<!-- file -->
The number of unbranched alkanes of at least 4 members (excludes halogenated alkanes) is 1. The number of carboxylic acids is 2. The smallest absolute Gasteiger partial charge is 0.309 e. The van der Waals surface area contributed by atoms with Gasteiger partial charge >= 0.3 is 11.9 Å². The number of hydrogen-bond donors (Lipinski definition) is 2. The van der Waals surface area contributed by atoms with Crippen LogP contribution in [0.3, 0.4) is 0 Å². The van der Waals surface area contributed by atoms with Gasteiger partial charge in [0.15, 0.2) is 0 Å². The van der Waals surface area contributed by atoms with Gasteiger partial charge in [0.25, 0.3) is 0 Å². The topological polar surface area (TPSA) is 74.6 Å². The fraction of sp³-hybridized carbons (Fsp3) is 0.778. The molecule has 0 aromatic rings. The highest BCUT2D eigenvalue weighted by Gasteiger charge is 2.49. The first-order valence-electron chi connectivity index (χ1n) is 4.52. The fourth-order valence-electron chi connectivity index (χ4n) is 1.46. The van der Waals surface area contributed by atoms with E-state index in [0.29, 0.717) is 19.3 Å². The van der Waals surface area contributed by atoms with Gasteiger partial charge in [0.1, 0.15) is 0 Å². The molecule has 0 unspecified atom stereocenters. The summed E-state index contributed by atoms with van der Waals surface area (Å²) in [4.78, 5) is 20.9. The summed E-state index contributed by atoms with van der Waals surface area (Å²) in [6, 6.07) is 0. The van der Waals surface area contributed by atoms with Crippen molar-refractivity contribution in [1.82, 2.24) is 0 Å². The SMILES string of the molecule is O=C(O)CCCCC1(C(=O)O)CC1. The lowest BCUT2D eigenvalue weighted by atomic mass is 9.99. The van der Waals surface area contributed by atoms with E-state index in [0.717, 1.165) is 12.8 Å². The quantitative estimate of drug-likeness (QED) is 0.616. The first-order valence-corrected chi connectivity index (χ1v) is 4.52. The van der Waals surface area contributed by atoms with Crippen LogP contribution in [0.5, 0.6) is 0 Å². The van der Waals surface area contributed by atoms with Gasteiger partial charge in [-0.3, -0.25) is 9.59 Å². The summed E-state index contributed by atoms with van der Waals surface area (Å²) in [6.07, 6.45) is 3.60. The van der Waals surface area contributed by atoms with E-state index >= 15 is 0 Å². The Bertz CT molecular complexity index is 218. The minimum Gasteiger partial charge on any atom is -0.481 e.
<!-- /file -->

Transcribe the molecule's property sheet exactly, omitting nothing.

The number of unbranched alkanes of at least 4 members (excludes halogenated alkanes) is 1. The number of carboxylic acids is 2. The smallest absolute Gasteiger partial charge is 0.309 e. The van der Waals surface area contributed by atoms with Gasteiger partial charge >= 0.3 is 11.9 Å². The number of hydrogen-bond donors (Lipinski definition) is 2. The van der Waals surface area contributed by atoms with Crippen LogP contribution in [0.3, 0.4) is 0 Å². The van der Waals surface area contributed by atoms with Gasteiger partial charge in [0.15, 0.2) is 0 Å². The van der Waals surface area contributed by atoms with Gasteiger partial charge in [0.25, 0.3) is 0 Å². The topological polar surface area (TPSA) is 74.6 Å². The fraction of sp³-hybridized carbons (Fsp3) is 0.778. The molecule has 0 aromatic rings. The highest BCUT2D eigenvalue weighted by Gasteiger charge is 2.49. The first-order valence-electron chi connectivity index (χ1n) is 4.52. The fourth-order valence-electron chi connectivity index (χ4n) is 1.46. The van der Waals surface area contributed by atoms with E-state index in [0.29, 0.717) is 19.3 Å². The van der Waals surface area contributed by atoms with Gasteiger partial charge in [0.1, 0.15) is 0 Å². The molecule has 0 unspecified atom stereocenters. The summed E-state index contributed by atoms with van der Waals surface area (Å²) in [4.78, 5) is 20.9. The summed E-state index contributed by atoms with van der Waals surface area (Å²) in [6, 6.07) is 0. The van der Waals surface area contributed by atoms with Crippen molar-refractivity contribution in [1.82, 2.24) is 0 Å². The SMILES string of the molecule is O=C(O)CCCCC1(C(=O)O)CC1. The lowest BCUT2D eigenvalue weighted by atomic mass is 9.99. The van der Waals surface area contributed by atoms with E-state index in [0.717, 1.165) is 12.8 Å². The quantitative estimate of drug-likeness (QED) is 0.616. The first-order valence-corrected chi connectivity index (χ1v) is 4.52. The van der Waals surface area contributed by atoms with Crippen LogP contribution in [0.5, 0.6) is 0 Å². The van der Waals surface area contributed by atoms with Gasteiger partial charge in [-0.3, -0.25) is 9.59 Å². The summed E-state index contributed by atoms with van der Waals surface area (Å²) in [6.07, 6.45) is 3.60. The van der Waals surface area contributed by atoms with E-state index >= 15 is 0 Å². The Bertz CT molecular complexity index is 218. The minimum Gasteiger partial charge on any atom is -0.481 e.